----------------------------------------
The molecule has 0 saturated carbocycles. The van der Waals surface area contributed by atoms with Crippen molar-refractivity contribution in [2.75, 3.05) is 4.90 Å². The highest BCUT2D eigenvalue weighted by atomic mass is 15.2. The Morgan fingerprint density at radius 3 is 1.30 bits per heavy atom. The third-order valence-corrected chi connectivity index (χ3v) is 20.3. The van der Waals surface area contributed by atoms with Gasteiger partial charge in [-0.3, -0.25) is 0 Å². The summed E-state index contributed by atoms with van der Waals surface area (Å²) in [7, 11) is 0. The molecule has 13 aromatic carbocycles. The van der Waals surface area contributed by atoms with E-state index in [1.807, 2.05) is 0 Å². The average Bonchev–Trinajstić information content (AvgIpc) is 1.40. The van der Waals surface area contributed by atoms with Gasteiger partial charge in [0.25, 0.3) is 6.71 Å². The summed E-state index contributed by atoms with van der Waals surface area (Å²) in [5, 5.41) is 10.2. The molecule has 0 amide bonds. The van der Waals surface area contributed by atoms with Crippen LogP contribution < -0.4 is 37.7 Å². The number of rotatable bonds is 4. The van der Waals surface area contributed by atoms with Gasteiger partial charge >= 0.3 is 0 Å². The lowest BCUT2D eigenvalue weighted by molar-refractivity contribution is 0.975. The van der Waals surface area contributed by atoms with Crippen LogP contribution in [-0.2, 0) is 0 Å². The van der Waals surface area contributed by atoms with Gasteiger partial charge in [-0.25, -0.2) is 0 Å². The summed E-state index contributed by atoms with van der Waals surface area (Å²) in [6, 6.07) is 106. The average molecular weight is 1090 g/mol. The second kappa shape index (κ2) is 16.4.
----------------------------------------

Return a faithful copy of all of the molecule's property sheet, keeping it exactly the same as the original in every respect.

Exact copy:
The molecule has 0 saturated carbocycles. The van der Waals surface area contributed by atoms with Crippen molar-refractivity contribution in [2.75, 3.05) is 4.90 Å². The highest BCUT2D eigenvalue weighted by atomic mass is 15.2. The Morgan fingerprint density at radius 3 is 1.30 bits per heavy atom. The third-order valence-corrected chi connectivity index (χ3v) is 20.3. The van der Waals surface area contributed by atoms with Gasteiger partial charge in [-0.3, -0.25) is 0 Å². The summed E-state index contributed by atoms with van der Waals surface area (Å²) in [7, 11) is 0. The molecule has 13 aromatic carbocycles. The van der Waals surface area contributed by atoms with E-state index in [1.807, 2.05) is 0 Å². The average Bonchev–Trinajstić information content (AvgIpc) is 1.40. The van der Waals surface area contributed by atoms with Gasteiger partial charge in [0.25, 0.3) is 6.71 Å². The summed E-state index contributed by atoms with van der Waals surface area (Å²) in [5, 5.41) is 10.2. The molecule has 0 amide bonds. The van der Waals surface area contributed by atoms with Crippen LogP contribution < -0.4 is 37.7 Å². The number of rotatable bonds is 4. The van der Waals surface area contributed by atoms with Gasteiger partial charge >= 0.3 is 0 Å². The lowest BCUT2D eigenvalue weighted by molar-refractivity contribution is 0.975. The van der Waals surface area contributed by atoms with Crippen LogP contribution in [-0.2, 0) is 0 Å². The van der Waals surface area contributed by atoms with Gasteiger partial charge in [-0.25, -0.2) is 0 Å². The summed E-state index contributed by atoms with van der Waals surface area (Å²) in [6, 6.07) is 106. The average molecular weight is 1090 g/mol. The second kappa shape index (κ2) is 16.4.